another attack on the DMCA

DVD Copying Software Sparks New Legal Battle

321 Studios is heading to court to find out why you can legally make copies of video tapes and CDs, but not DVDs.

Matt Berger, IDG News Service Friday, October 04, 2002

321 Studios is set to release a product that it claims will allow consumers to make perfect copies of their DVDs, but before the product hits the market, the start-up must first weather a legal storm brewing in its path.

The software maker plans to release on October 31 a product called DVD X Copy, which allows users to create "bit-for-bit" copies of their DVDs using a standard recordable DVD drive, says company president Robert Moore.

While the software promises to give consumers the same privileges they have for copying VHS movies, it is potentially against the law, according to industry experts. A U.S. legislation called the 1998 Digital Millennium Copyright Act deems it illegal to distribute tools that circumvent copy prevention technologies used to protect DVD content. That is just what 321 Studios' software does.

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Encryption Systems

Movies are stored on DVDs using an encryption technology called Contents Scramble System, or CSS. 321 Studios has designed its software to copy a movie to blank DVDs using a freely available decryption technology called DeCSS. At least two federal courts have already determined that it is illegal under the DMCA to distribute DeCSS, says Fred von Lohmann, senior staff attorney for the Electronic Frontier Foundation, who specializes in fair use and intellectual property.

While 321 Studios has not been asked to stop distributing an existing version of its software, which allows users to copy a DVD onto a CD, Moore says he is not waiting for a lawsuit to land in his lap. The company has taken a preemptive strike against its movie industry foes by filing a lawsuit aimed at protecting the software from being squashed.

Moore and his lawyers argue that people should be able to create backup copies of their DVD movies, just as they can copy VHS movies or music CDs. It's a matter of fair use, they say. If a DVD is damaged, for example, a user should be entitled to own a backup copy. The DMCA, however, has so far hindered such technology from being distributed, and critics are attempting to get the legislation modified.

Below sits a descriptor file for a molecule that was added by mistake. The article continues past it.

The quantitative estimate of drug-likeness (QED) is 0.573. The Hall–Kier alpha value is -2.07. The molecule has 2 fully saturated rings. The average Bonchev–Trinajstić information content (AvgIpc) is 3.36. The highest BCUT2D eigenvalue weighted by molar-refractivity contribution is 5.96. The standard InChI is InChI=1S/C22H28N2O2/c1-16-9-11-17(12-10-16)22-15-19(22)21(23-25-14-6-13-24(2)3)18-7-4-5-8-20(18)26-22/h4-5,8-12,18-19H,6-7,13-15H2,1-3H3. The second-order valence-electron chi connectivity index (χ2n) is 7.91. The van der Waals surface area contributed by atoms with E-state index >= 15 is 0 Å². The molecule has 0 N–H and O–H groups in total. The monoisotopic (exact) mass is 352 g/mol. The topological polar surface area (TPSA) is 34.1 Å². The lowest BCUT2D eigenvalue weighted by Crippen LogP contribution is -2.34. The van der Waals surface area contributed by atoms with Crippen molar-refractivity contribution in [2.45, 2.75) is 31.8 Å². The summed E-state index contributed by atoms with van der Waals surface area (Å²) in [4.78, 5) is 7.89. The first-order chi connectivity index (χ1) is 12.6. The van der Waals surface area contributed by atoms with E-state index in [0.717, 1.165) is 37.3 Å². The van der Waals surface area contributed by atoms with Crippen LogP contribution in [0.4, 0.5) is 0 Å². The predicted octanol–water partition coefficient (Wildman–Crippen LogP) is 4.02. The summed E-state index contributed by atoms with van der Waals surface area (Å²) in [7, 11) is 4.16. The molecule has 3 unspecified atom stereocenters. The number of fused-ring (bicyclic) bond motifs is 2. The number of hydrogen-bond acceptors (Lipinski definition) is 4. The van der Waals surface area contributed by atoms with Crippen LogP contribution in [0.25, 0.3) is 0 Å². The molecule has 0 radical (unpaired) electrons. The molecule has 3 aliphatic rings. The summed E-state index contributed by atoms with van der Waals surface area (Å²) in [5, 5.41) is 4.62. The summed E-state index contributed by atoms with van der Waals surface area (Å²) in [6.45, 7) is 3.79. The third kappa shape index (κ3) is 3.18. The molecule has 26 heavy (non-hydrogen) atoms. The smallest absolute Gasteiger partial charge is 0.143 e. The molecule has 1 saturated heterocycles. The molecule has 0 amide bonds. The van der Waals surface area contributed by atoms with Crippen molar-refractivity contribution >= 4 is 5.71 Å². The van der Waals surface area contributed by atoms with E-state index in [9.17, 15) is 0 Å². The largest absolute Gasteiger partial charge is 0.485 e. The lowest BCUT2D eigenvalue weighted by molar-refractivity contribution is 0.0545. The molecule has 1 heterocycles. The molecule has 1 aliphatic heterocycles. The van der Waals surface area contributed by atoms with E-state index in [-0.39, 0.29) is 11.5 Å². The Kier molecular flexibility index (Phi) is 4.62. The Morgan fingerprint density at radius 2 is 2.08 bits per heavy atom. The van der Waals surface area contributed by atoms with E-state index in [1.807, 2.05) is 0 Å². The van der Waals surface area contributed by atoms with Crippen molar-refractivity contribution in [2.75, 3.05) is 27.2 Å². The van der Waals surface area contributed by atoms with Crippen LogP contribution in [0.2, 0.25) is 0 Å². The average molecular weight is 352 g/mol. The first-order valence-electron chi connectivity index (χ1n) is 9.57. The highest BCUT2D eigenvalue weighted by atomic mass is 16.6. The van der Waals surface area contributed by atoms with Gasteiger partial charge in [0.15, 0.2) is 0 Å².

What About Fair Use?

"We believe those provisions in the DMCA are unconstitutional because they basically trump the fair use rights," says Michael Page, an attorney with Kecker and Van Nest in San Francisco, who is part of the legal team representing 321 Studios in its lawsuit. "If you make it illegal to make a backup copy of a work that you lawfully own, you have overstepped the legitimate bounds of the Copyright Act."

The DMCA ties the hands of software makers, says von Lohmann, who has helped fight similar cases against the DMCA. It is not against the law for users to own copies of their DVD movies, but the DMCA prohibits the distribution of any tools that make such copying possible.

"If someone wants to make fair use of a DVD they bought, they need to circumvent the copy protection technology to do that," von Lohmann says. "The DMCA would arguably make that illegal.

"If nobody can build the tools, then essentially we've all been denied our fair use rights," he says. [...]

That preemptive strike has prompted a legal spar. Nine movie studios named in the company's suit have asked the court to throw out the motion for a declarative judgment. The U.S. Department of Justice has also filed a motion to intervene in the case, and is backing the movie studios in asking the court to throw out 321 Studios' motion for dismissal.

A hearing on that leg of the lawsuit is scheduled to take place on October 15 in San Francisco, 321 Studios says.


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One Response:

  1. waider says:

    I read an article a while back (alas, I have no URL for it), according to which fair use isn't actually guaranteed by the Constitution at all. Rather, it is granted in section 107 of the 1976 Copyright Act. The Constitution's wording on copyright is in article 1, section 8:

    To promote the progress of science and useful arts, by securing for limited times to authors and inventors the exclusive right to their respective writings and discoveries;

    It's certainly an interesting point of view, given the common use of the phrase "constitutionally granted fair use rights" or similar. Since I am not a lawyer (or even an American), of course, I can't comment on its accuracy.

    On the plus side, this is the first article on the DMCA I've seen in a long time that doesn't use the phrase "chilling effect". But then it's not invoking the First Amendment, either.